In addition to replacing tap bypasses due to failure or defect, service providers, such as cable companies, are also upgrading non-bypass taps (taps without tap bypasses) by installing tap bypasses. Conservatively, there are millions of non-bypass taps in service in North America alone. Thus, the service/signal loss time, during the installation of each tap bypass, needs to be substantially reduced.

Thus, what is needed is a tap bypass which can be installed with minimal service/signal downtime for premises downstream.

SUMMARY OF INVENTION

An object of the present invention is to provide a tap bypass which can be installed with minimal service/signal downtime for premises downstream, and method of manufacturing the same.

In order to achieve this objective, as well as others which will become apparent in the disclosure below, the present invention provides for a tap bypass, where each stinger connection member comprises a notched stinger insert.

In an exemplary embodiment of the present invention, the tap bypass has two stinger connection members, each member having a notched stinger insert to receive a stinger of a main signal line with ease. Each stinger insert is communicatively and physically connected to stingers of an upstream and downstream main signal line, respectively. The present invention also provides a method of manufacture where each stinger connection member is fabricated during the manufacturing process to include the inventive notched stinger inserts and connection member housing to allow the notched stinger inserts, respectively, to pivot to laterally receive a stinger in a horizontal or vertical position.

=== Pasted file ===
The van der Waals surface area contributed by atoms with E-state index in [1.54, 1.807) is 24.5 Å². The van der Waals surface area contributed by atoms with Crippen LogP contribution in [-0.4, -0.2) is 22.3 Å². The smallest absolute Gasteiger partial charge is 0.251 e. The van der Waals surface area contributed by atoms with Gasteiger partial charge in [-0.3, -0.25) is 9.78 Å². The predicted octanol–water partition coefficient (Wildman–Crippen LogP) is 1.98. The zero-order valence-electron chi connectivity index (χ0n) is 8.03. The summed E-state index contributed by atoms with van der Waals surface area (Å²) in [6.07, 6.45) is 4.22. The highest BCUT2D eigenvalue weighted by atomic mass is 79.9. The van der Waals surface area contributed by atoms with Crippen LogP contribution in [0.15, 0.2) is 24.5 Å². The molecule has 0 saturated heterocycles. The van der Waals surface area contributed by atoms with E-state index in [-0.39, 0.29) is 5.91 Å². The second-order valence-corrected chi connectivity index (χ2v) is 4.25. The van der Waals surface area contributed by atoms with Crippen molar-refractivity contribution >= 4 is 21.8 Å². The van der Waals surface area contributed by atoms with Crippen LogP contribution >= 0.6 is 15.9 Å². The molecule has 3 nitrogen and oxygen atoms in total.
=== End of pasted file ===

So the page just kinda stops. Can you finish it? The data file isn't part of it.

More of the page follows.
The present invention, advantageously permits a service provider to install, for upgrade or replacement, the inventive tap bypass in a few minutes. The inventive tap bypass can be installed without removing the entire tap and only requires the (i) removal of the tap faceplate, (ii) unscrewing of a few tap bypass mounting screws and removal of the old tap bypass assembly by simply pulling it out (only if an old tap bypass was previously installed), (iii) easy insertion of the inventive tap bypass, which slides lateral on top of the stingers, and (iv) securing the inventive tap bypass with mounting screws. The above process utilizing the inventive tap bypass of the present invention only takes a few minutes.

Thus, the present invention provides a tap bypass which can be installed with minimal service/signal downtime for premises downstream, and method of manufacturing the same.

BRIEF DESCRIPTION OF THE DRAWINGS

For a complete understanding of the present invention and the advantages thereof, reference is now made to the following description taken in conjunction with the accompanying drawings in which like reference numbers indicate like features, components and method steps, and wherein:

FIG. 1(a) is an illustration of a front side of a typical tap assembly enclosure;

FIG. 1(b) is an illustration of a back side of a tap assembly enclosure;

FIG. 2(a) is an illustration a tap assembly with the front side cover removed and showing a first side “A” of a conventional tap bypass;

FIG. 2(b) is an illustration of the opposite side “B” of a conventional tap bypass, outside of a tap assembly enclosure;

FIG. 2(c) is an illustration of a close-up of a stinger connection member on the opposite side “B” of a conventional tap bypass;

FIG. 2(d) is an illustration of a tap assembly, with the front side cover and conventional tap bypass removed, showing the stingers;

FIG. 3(a) is an illustration of a side “B” of an inventive tap bypass in accordance with an exemplary embodiment of the present invention; and

FIG. 3(b) is an illustration of a close-up of a stinger connection member on side “B” of the inventive tap bypass in accordance with an exemplary embodiment of the present invention.

DESCRIPTION OF A PRESENTLY PREFERRED EMBODIMENT